Explaning My TULIP

Yellow Tulip Mask FramedOf course I love tulips! Each spring, I look forward to meandering through the tulip beds in Boston’s Public Garden, admiring all the different colors as they joyously herald an end to another harsh (and very long) New England winter. I also love seeing them, mixed in with white lilies, adorning the pulpit area on Resurrection Sunday as we celebrate Christ’s victory over sin and death. Tulips, in both cases, represent new life.

But the acronym TULIP has an even deeper meaning. Each letter stands for one of the five points in Calvinism, or Reformed theology.

Total depravity

Unconditional election

Limited atonement

Irresistible grace

Perseverance of the saints

What on earth, you probably wonder, do those terms mean? Rather than taking the time to explain each point myself, I’d like to quote from What Is Reformed Theology on the GotQuestons.org website:

T – total depravity. Man is completely helpless in his sinful state, is under the wrath of God, and can in no way please God. Total depravity also means that man will not naturally seek to know God, until God graciously prompts him to do so (Genesis 6:5; Jeremiah 17:9; Romans 3:10-18).

U – unconditional election. God, from eternity past, has chosen to save a great multitude of sinners, which no man can number (Romans 8:29-30; 9:11; Ephesians 1:4-6,11-12).

L – limited atonement. Also called a “particular redemption.” Christ took the judgment for the sin of the elect upon Himself and thereby paid for their lives with His death. In other words, He did not simply make salvation “possible,” He actually obtained it for those whom He had chosen (Matthew 1:21; John 10:11; 17:9; Acts 20:28; Romans 8:32; Ephesians 5:25).

I – irresistible grace. In his fallen state, man resists God’s love, but the grace of God working in his heart makes him desire what he had previously resisted. That is, God’s grace will not fail to accomplish its saving work in the elect (John 6:37,44; 10:16).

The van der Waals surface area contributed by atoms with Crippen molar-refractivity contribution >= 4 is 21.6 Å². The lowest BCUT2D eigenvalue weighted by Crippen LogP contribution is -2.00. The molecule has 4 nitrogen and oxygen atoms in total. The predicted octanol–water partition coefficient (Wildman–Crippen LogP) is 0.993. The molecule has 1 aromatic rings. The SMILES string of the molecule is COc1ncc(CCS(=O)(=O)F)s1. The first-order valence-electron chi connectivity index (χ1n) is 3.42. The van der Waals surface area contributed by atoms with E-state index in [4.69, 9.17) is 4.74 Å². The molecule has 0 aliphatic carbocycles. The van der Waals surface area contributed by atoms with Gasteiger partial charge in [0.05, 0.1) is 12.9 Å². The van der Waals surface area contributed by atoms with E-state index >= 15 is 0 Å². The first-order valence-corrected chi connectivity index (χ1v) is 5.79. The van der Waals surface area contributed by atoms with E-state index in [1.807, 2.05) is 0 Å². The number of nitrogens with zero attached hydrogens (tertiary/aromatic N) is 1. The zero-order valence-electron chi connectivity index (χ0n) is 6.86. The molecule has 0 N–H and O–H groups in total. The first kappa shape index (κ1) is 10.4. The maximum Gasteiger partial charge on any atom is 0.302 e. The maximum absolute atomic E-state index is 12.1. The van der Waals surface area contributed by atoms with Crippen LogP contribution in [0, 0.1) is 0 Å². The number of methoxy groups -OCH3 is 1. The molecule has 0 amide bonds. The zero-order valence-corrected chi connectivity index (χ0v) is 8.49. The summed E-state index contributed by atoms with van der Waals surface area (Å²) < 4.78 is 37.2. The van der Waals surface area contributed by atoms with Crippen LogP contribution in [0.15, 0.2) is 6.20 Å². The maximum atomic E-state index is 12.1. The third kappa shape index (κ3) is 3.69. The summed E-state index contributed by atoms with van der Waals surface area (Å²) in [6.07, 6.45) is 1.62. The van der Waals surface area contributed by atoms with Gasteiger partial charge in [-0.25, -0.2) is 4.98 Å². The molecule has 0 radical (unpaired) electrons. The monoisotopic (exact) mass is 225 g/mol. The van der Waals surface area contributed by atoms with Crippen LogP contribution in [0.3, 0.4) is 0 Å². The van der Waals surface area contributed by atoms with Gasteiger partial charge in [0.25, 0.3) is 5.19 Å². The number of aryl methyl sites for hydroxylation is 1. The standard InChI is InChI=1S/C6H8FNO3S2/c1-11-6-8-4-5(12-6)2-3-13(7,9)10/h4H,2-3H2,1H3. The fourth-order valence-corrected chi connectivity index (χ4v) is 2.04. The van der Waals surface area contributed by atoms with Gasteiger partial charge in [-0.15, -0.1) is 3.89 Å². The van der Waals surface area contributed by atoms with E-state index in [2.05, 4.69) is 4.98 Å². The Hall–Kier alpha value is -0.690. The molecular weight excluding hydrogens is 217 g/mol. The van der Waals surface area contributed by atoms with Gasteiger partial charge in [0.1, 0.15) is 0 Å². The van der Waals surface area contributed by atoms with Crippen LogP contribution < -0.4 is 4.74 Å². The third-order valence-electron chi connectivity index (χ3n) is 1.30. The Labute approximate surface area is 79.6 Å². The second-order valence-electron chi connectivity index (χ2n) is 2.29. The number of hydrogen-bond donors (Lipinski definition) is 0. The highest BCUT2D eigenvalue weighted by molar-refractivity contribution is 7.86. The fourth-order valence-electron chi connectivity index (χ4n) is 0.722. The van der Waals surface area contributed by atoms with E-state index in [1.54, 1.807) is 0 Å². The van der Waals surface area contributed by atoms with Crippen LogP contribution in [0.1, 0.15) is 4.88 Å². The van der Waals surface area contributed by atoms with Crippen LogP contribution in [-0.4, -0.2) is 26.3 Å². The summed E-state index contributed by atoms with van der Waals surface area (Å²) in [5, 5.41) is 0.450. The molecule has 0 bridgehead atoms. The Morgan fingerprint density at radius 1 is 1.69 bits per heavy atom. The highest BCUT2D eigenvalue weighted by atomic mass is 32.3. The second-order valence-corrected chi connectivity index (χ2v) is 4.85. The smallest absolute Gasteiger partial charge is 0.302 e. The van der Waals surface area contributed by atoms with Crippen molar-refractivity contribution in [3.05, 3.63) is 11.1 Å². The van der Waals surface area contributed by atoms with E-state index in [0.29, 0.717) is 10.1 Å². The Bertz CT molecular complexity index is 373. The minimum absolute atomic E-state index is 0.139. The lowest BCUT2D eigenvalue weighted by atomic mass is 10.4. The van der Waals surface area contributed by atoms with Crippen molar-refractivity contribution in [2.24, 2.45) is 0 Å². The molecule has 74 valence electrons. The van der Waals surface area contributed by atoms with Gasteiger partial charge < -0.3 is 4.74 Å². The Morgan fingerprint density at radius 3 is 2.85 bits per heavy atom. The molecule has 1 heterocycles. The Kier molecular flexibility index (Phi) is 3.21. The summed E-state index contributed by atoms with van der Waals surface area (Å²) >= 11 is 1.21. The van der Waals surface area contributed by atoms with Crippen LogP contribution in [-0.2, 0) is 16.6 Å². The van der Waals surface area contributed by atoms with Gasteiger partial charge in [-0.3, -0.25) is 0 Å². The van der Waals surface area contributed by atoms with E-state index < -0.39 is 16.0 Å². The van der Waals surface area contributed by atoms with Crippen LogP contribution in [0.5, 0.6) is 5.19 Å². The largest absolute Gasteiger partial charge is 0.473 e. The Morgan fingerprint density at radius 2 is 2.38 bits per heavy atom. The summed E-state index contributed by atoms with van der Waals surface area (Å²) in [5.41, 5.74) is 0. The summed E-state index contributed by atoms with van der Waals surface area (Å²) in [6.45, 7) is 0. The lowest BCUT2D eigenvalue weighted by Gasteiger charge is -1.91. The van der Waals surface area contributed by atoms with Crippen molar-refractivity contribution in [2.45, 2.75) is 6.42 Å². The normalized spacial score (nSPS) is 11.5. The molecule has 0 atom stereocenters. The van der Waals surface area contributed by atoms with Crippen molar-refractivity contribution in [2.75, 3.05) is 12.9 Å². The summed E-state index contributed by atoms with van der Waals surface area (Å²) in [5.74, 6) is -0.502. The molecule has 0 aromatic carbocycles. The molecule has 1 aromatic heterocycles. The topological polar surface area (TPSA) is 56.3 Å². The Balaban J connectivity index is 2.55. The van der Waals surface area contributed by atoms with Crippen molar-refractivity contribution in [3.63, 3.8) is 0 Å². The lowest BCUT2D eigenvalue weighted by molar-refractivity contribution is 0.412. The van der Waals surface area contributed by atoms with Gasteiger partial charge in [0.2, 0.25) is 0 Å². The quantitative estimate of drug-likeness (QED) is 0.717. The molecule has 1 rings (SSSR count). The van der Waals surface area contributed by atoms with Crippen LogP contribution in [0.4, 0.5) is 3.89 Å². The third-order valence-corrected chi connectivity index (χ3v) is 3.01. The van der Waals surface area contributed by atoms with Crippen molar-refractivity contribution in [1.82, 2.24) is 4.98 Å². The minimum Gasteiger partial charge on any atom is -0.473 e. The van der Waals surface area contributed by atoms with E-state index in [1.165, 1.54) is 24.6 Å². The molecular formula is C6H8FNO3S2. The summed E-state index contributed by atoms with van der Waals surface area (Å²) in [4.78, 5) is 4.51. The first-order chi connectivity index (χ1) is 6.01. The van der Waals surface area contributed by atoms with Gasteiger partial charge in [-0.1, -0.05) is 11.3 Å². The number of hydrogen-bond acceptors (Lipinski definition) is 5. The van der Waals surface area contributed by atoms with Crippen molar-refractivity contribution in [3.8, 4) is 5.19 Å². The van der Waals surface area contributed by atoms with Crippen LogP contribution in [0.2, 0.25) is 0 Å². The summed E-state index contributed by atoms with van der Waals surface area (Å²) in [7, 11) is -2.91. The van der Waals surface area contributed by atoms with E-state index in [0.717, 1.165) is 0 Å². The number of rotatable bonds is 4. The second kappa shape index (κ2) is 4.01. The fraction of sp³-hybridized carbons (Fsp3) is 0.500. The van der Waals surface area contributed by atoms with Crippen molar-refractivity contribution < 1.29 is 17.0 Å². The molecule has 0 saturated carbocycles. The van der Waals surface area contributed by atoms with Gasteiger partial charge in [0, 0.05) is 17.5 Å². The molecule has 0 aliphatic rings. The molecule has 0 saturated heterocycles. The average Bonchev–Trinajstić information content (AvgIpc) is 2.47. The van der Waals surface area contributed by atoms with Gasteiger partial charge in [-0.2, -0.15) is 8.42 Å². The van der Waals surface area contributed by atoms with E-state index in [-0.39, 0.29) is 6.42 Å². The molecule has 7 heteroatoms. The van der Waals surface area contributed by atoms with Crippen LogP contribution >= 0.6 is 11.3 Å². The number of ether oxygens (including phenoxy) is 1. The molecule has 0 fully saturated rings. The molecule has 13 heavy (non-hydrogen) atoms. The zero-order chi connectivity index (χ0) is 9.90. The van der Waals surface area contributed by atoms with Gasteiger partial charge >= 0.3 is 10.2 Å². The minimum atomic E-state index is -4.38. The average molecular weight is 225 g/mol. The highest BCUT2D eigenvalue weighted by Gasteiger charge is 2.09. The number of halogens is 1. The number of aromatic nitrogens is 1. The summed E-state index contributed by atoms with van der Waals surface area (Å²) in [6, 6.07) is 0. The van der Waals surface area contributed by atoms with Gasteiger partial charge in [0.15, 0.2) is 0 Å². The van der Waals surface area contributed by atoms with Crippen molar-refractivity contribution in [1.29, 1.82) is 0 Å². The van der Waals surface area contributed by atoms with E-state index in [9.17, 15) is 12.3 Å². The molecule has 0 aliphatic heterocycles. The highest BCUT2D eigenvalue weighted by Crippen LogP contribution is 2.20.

P – perseverance of the saints. God protects His saints from falling away; thus, salvation is eternal (John 10:27-29; Romans 8:29-30; Ephesians 1:3-14).

I firmly believe that, while Reformed theology encompasses a lot more essential doctrines, these five main points draw attention to the basic Gospel message. Furthermore, I believe that, although the vast majority of people will reject the Lord in favor of their own selfish desires and man-made philosophies, Christians have an obligation to proclaim the Gospel as clearly and as frequently as possible. The TULIP  acronym helps me remember why I need to constantly return to the Gospel.

I do love the tulips that usher in springtime. But more than their cheerful colors that contrast winter’s bleakness, I take delight in how they call my attention back to the Lord Jesus Christ. Quite simply, I love tulips because I love Him.

Author: DebbieLynne

Most importantly I belong to the Lord Jesus Christ. Secondarily, I'm married to my wonderful husband, John. We've both used wheelchairs since childhood (he from Polio and me from Cerebral Palsy). I type with a headstick because I can't control my hands. I enjoy reading, creating digital art, and exploring Boston with John.

2 thoughts on “Explaning My TULIP”

  1. I love tulips, my favorite flower, unfortunately their blooms fade too quickly! Reminds me of what Jesus said about the “lilies of the field” how quickly they fade, and how He cares more for us who are quickly fading away than He cares for those beautiful flowers…this life is so fleeting!

    About the acronym, it is interesting how many will balk at “limited atonement” and yet have to admit not everyone gets saved…the emphasis is where they mess up; if they think their choice trumps Jesus choice they are of course mistaken. 🙂 great post! Love the new format!

    Susan (at Flutterbys and Bible Treasures.) Will consider changes to my blogs, not moving, but making them more streamlined…

    Like

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